Regular readers of the U.S. Wheat Associates (USW) Price Report have clearly seen “basis” levels increase sharply for wheat originating in the northern plains over the past year. For reference, basis is the difference between the relevant futures price and the price quoted at a specific time and location, which usually reflects the transportation and elevation costs to move grain to that location. For shipments from the northern plains to export terminals, the basis has been increasing primarily due to record high rail freight costs. A significant increase in crude oil shipments from the region, severe winter weather and expectations for large grain crops, have all stressed rail capacity and pushed freight prices higher.
Capacity issues have affected hard red spring (HRS) and northern durum prices the most. Basis levels has swung widely because of the volatile rail market. As of Aug. 1, the basis for September HRS averaged $3.50/bu ($129/MT) for shipment from the Pacific Northwest (PNW) and $3.00/bu ($110/MT) for shipment from the Gulf of Mexico. That is more than double the basis levels for the same week last year at both ports. While not fully offsetting the higher basis, lower futures prices have helped keep HRS export prices in a competitive range with wheat from other origins. The Minneapolis Grain Exchange (MGEX) HRS September futures contract closed at $6.16/bu ($226/MT) on Aug. 1, $1.26/bu ($46/MT) lower than a year earlier.
Durum prices are reported on a cash basis as there is no corresponding futures market. The average bid for durum from the Gulf of Mexico on Aug. 1 was $12.33/bu ($453/MT), compared to $10.83/bu ($398/MT) last year. Bids from the Great Lakes are up 54 cents per bushel ($20/MT) from last year to $10.61/bu ($390/MT). Farmers’ ability to control durum supply with on-farm storage has also contributed to higher durum export prices.
The skyrocketing cost of shuttles trains, which move grain from inland elevators to export terminals, is primarily responsible for higher grain export prices. There is a published, standard shuttle train tariff established by railroad companies, but the majority of shuttle trains are traded in a secondary market. According to Mike Krueger, president of the advisory firm The Money Farm, shuttle trains historically have traded between $500 per car under the tariff and $1,000 per car over the tariff. For reference, Krueger estimated that a rate of $1,000 per car over tariff typically adds about 29 cents per bushel to the cost. However, Krueger reported the cost per car in the last year has averaged between $4,000 and $5,000 over tariff, adding significant cost.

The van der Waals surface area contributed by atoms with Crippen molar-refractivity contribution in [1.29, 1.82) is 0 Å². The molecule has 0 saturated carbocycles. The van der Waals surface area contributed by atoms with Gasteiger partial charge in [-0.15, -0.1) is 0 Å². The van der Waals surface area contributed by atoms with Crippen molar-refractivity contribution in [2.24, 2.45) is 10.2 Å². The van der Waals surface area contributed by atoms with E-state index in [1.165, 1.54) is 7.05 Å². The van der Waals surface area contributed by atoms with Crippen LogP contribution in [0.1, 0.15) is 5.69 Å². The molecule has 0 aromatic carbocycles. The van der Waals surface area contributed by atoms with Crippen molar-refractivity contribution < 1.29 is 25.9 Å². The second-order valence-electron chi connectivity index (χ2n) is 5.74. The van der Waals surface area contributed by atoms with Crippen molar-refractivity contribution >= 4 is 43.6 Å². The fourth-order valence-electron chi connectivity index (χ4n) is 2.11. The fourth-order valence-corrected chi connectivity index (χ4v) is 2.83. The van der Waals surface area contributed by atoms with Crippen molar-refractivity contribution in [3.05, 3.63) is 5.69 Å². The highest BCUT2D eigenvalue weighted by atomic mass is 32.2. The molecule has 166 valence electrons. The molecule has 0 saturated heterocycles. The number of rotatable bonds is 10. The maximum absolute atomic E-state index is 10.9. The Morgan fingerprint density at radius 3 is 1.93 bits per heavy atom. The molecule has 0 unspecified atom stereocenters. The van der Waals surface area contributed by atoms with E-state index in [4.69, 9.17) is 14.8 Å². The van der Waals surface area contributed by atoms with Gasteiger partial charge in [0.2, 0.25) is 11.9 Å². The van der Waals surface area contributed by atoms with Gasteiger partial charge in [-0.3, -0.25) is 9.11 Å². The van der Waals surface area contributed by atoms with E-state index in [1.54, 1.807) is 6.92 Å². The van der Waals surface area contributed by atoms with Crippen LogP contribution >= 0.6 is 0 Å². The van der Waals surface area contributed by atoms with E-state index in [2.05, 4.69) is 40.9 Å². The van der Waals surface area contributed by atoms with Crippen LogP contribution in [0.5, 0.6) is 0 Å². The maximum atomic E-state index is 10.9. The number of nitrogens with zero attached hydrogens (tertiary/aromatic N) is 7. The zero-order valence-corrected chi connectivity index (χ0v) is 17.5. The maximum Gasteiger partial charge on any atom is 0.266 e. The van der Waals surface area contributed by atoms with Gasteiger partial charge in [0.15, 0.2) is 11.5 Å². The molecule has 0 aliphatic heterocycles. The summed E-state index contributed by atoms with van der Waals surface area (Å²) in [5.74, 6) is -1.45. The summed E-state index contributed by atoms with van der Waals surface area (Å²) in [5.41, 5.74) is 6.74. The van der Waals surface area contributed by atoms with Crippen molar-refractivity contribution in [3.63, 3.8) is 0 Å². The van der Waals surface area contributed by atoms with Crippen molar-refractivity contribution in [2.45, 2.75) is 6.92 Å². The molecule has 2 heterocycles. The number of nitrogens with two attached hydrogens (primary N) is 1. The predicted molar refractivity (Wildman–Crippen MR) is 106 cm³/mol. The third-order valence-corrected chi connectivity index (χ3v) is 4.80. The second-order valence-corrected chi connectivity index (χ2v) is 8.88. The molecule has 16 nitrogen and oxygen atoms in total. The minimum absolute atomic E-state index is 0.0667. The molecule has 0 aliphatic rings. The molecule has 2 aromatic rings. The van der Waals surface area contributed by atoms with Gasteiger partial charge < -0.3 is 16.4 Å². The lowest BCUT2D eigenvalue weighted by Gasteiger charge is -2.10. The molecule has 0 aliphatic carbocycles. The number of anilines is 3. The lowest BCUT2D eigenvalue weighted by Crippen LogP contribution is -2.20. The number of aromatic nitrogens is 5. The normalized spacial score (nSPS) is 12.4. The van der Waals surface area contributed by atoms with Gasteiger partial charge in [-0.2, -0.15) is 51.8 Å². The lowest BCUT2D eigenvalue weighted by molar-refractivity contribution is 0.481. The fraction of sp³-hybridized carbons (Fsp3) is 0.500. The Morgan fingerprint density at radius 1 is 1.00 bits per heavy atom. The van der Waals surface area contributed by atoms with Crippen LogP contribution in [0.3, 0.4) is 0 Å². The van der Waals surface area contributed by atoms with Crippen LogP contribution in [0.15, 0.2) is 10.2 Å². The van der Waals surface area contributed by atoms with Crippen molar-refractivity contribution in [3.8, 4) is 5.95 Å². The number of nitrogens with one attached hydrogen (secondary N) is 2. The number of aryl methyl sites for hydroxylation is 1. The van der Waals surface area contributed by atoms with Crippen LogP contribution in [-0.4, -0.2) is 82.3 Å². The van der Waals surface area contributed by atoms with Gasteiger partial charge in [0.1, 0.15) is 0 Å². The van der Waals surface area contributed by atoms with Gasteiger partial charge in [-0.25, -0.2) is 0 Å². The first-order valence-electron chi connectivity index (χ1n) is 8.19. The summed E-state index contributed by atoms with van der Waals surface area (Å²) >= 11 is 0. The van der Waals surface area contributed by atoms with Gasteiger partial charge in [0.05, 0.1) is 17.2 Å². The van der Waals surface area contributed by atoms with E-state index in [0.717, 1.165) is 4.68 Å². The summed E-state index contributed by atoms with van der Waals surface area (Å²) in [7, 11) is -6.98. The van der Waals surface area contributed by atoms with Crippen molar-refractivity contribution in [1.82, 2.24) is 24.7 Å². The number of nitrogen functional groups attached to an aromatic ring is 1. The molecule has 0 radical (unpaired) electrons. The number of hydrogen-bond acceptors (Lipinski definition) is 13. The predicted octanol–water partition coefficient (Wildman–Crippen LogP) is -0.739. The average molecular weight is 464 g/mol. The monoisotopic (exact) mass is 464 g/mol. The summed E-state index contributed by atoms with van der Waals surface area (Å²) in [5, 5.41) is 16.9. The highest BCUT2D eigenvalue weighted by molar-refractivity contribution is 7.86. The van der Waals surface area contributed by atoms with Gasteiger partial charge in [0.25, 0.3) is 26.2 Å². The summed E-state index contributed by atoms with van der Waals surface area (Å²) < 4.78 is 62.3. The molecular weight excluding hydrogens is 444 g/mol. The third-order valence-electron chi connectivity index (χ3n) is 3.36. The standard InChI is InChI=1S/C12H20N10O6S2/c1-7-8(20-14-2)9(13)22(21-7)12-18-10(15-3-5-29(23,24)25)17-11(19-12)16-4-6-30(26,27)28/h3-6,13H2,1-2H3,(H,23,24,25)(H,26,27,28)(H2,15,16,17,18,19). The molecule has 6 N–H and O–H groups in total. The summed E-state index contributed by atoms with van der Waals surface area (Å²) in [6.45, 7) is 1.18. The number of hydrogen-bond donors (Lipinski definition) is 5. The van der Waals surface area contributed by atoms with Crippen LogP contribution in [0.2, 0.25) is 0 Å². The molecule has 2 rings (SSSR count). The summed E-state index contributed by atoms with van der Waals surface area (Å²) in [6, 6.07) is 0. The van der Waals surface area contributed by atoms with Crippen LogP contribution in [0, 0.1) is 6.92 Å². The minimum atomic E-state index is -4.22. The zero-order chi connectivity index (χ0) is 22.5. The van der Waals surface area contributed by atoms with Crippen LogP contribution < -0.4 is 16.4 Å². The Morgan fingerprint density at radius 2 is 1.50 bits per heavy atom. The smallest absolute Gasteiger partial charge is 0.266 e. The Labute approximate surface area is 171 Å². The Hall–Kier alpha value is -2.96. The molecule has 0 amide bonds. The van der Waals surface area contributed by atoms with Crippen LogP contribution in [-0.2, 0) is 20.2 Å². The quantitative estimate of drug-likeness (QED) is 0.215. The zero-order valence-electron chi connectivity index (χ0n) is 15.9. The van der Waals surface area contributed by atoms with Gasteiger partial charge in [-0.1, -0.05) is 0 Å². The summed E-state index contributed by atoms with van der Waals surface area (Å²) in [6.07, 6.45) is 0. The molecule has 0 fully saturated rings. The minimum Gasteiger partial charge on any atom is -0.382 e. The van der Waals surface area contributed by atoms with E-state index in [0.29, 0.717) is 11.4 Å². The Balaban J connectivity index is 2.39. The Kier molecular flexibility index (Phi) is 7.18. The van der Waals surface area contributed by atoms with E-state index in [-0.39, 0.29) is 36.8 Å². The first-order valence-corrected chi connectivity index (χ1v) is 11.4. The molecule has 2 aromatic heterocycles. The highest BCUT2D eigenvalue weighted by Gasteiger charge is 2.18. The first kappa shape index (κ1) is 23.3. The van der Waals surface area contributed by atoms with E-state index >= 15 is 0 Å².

The unprecedented demand for engines and track use to transport crude oil from the Bakken oil fields of western North Dakota is the main cause of these unusually higher secondary market prices. According to the North Dakota Industrial Commission, Oil and Gas Division, crude oil production began rising in 2012 and daily output has more than tripled since then. Almost all of the oil is shipped to refineries outside the region. It has been challenging for railroads to adjust to the unprecedented demand, which has pushed railcar prices ever higher and tested the limits of the track capacity. Shippers of other commodities, including wheat, that also rely on rail to move their stocks to port are fighting for capacity and paying a heavy price.
The strain on capacity was complicated by one of the coldest and snowiest winters on record in the region. Weather-related delays caused a significant backlog of trains in early 2014 and railroad companies are still working to catch up. Harvest is just beginning for what could be a large spring wheat crop, followed closely by large predicted corn and soybean crops, putting even more stress on the rail capacity. The backlog is even worse in Canada, where the government just announced an extension of its regulation requiring Canadian rail companies to ship a minimum of 1.07 million metric tons (MMT) of grain each week or face financial penalties.
Farmers and country elevators in the region are pushing hard for a fair shot at available rail capacity. While it is unlikely the congestion problem will be completely resolved in the next year, rail companies say they are working to create more capacity.BNSF, the dominant freight railroad in the northern plains region, says it has invested $180 million in 2014 to date to expand track lines and hired 2,000 additional employees.
As always, we encourage wheat buyers to contact their local USW representatives at any time for more information and trade service support.